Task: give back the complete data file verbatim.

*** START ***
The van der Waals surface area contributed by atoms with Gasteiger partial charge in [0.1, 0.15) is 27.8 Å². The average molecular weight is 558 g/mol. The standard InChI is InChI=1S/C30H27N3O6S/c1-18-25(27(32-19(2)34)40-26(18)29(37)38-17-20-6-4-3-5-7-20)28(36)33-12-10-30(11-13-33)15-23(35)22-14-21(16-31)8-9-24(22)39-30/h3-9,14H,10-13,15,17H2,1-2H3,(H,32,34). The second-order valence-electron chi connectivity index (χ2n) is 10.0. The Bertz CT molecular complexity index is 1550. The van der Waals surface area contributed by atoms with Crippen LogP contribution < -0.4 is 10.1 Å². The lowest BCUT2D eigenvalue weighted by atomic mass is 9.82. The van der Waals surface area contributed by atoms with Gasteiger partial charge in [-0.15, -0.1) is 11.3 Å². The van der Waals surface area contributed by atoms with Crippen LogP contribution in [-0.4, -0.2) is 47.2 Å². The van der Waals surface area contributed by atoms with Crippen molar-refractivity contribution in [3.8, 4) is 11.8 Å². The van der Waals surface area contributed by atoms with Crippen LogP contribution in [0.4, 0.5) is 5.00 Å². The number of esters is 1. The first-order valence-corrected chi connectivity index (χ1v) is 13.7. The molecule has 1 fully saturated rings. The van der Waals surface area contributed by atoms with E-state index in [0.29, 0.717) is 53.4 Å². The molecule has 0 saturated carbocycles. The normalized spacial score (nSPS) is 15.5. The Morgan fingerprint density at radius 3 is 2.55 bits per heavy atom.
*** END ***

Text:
The van der Waals surface area contributed by atoms with Gasteiger partial charge in [0.1, 0.15) is 27.8 Å². The average molecular weight is 558 g/mol. The standard InChI is InChI=1S/C30H27N3O6S/c1-18-25(27(32-19(2)34)40-26(18)29(37)38-17-20-6-4-3-5-7-20)28(36)33-12-10-30(11-13-33)15-23(35)22-14-21(16-31)8-9-24(22)39-30/h3-9,14H,10-13,15,17H2,1-2H3,(H,32,34). The second-order valence-electron chi connectivity index (χ2n) is 10.0. The Bertz CT molecular complexity index is 1550. The van der Waals surface area contributed by atoms with Crippen LogP contribution < -0.4 is 10.1 Å². The lowest BCUT2D eigenvalue weighted by atomic mass is 9.82. The van der Waals surface area contributed by atoms with Gasteiger partial charge in [-0.15, -0.1) is 11.3 Å². The van der Waals surface area contributed by atoms with Crippen LogP contribution in [-0.4, -0.2) is 47.2 Å². The van der Waals surface area contributed by atoms with Crippen molar-refractivity contribution in [3.8, 4) is 11.8 Å². The van der Waals surface area contributed by atoms with Crippen LogP contribution in [0.4, 0.5) is 5.00 Å². The number of esters is 1. The first-order valence-corrected chi connectivity index (χ1v) is 13.7. The molecule has 1 fully saturated rings. The van der Waals surface area contributed by atoms with E-state index in [0.29, 0.717) is 53.4 Å². The molecule has 0 saturated carbocycles. The normalized spacial score (nSPS) is 15.5. The Morgan fingerprint density at radius 3 is 2.55 bits per heavy atom.